Yesterday I bumped into a former student from when I taught at a local university. Those who have graduated have for the most part stopped making art. The balance between earning a living and keeping a creative spirit alive and well kindled has proven to be too much. It wasn’t that they were ill prepared, but living the reality as an artist is a whole different prospect than thinking about it.

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  11. Interesting discussion. In the US, many colleges / universities require art students to take courses on the business of art for the very reasons you mention. I’m glad. I learned through the University of Hard Knocks. These courses go past the usual “how to write a resume” or “how to take decent slides of your work.” They get into the nuts and bolts, including taxes, how to set yourself up as a business, how to keep financial records, what to know about copyrights, etc. I was better prepared than many of my fellow students as most in my family are self employed.

    “In the Making” by Linda Weintraub is a great book on this subject. She interviews a range of artists to see how they go about making their work, promoting it, and even whether they have health insurance – a big problem in the US. It poses more questions than it answers, but I think that’s what makes being a self-employed person so interesting. There isn’t a formula, just different approaches.

    Yesterday I bumped into a former student from when I taught at a local university. Those who have graduated have for the most part stopped making art. The balance between earning a living and keeping a creative spirit alive and well kindled has proven to be too much. It wasn’t that they were ill prepared, but living the reality as an artist is a whole different prospect than thinking about it.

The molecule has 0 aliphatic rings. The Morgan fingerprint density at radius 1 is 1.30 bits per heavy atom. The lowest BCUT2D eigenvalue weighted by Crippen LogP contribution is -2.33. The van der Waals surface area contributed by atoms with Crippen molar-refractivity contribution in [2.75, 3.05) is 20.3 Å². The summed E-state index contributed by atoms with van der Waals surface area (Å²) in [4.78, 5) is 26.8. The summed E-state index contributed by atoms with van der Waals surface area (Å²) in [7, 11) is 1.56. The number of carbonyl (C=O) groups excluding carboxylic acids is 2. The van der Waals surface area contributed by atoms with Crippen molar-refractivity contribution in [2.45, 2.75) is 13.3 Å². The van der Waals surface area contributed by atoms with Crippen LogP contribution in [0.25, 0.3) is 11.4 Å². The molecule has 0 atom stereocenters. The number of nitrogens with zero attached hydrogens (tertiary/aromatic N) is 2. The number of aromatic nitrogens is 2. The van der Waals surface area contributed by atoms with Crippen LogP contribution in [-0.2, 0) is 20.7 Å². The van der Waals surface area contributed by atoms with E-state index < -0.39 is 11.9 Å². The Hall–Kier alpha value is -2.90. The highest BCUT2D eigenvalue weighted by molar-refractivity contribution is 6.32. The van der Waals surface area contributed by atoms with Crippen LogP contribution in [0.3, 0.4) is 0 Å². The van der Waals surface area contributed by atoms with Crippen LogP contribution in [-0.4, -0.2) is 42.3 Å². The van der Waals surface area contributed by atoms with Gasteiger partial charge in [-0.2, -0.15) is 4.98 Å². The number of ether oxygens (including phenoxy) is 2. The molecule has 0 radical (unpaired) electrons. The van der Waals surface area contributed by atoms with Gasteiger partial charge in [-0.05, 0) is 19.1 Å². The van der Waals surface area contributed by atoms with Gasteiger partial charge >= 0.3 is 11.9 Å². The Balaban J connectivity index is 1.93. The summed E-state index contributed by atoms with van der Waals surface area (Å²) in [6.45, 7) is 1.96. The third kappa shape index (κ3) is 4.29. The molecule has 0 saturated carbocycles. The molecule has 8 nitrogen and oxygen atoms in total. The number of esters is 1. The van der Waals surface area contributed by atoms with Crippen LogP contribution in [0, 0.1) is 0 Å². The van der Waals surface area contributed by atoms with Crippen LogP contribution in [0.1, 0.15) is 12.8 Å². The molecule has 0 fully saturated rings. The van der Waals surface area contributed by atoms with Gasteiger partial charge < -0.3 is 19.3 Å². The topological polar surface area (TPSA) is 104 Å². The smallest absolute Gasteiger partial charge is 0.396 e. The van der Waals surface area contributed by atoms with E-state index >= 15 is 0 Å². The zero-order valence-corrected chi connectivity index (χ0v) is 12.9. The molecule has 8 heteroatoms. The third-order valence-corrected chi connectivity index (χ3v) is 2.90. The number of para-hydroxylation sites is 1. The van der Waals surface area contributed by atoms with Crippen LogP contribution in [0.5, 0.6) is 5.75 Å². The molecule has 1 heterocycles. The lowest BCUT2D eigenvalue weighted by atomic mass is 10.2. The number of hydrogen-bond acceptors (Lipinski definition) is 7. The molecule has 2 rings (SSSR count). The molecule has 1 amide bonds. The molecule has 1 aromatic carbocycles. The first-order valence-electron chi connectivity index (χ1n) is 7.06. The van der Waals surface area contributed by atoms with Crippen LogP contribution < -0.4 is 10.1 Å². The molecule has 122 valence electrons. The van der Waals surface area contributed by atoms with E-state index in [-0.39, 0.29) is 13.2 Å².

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  12. Lindsay wrote:

    “Interesting discussion. In the US, many colleges / universities require art students to take courses on the business of art for the very reasons you mention.”

    We did a little bit of this at college but in hindsight, there definitely wasn’t enough of that nuts and bolts practical stuff.

    “In the Making” by Linda Weintraub is a great book on this subject.”

    Ooh, I love that book. I got it out off the college library and read it from cover to cover but it was so good that I’ll probably buy a copy at some point.

    “Those who have graduated have for the most part stopped making art.”

    It’s sad, isn’t it. A lot of very talented people from my course seem to have pretty much given up on their art. It’s not that I think that everyone who does an art degree should be an artist – I know there’s a high attrition rate and there are plenty of other useful things that an art degree helps you do – but I was quite surprised at some of the people who quit.

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  13. Lindsay wrote:

    “Interesting discussion. In the US, many colleges / universities require art students to take courses on the business of art for the very reasons you mention.”

    We did a little bit of this at college but in hindsight, there definitely wasn’t enough of that nuts and bolts practical stuff.

    “In the Making” by Linda Weintraub is a great book on this subject.”

    Ooh, I love that book. I got it out off the college library and read it from cover to cover but it was so good that I’ll probably buy a copy at some point.

    “Those who have graduated have for the most part stopped making art.”

    It’s sad, isn’t it. A lot of very talented people from my course seem to have pretty much given up on their art. It’s not that I think that everyone who does an art degree should be an artist – I know there’s a high attrition rate and there are plenty of other useful things that an art degree helps you do – but I was quite surprised at some of the people who quit.

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  14. oh that would be a great topic on top of the Artists Online series. so true what you say about being devalued when you're not making money from it. i guess it also has to do with how seriously you take yourself too so people could see what is important to you and respect what you're doing with your time.

    [Reply]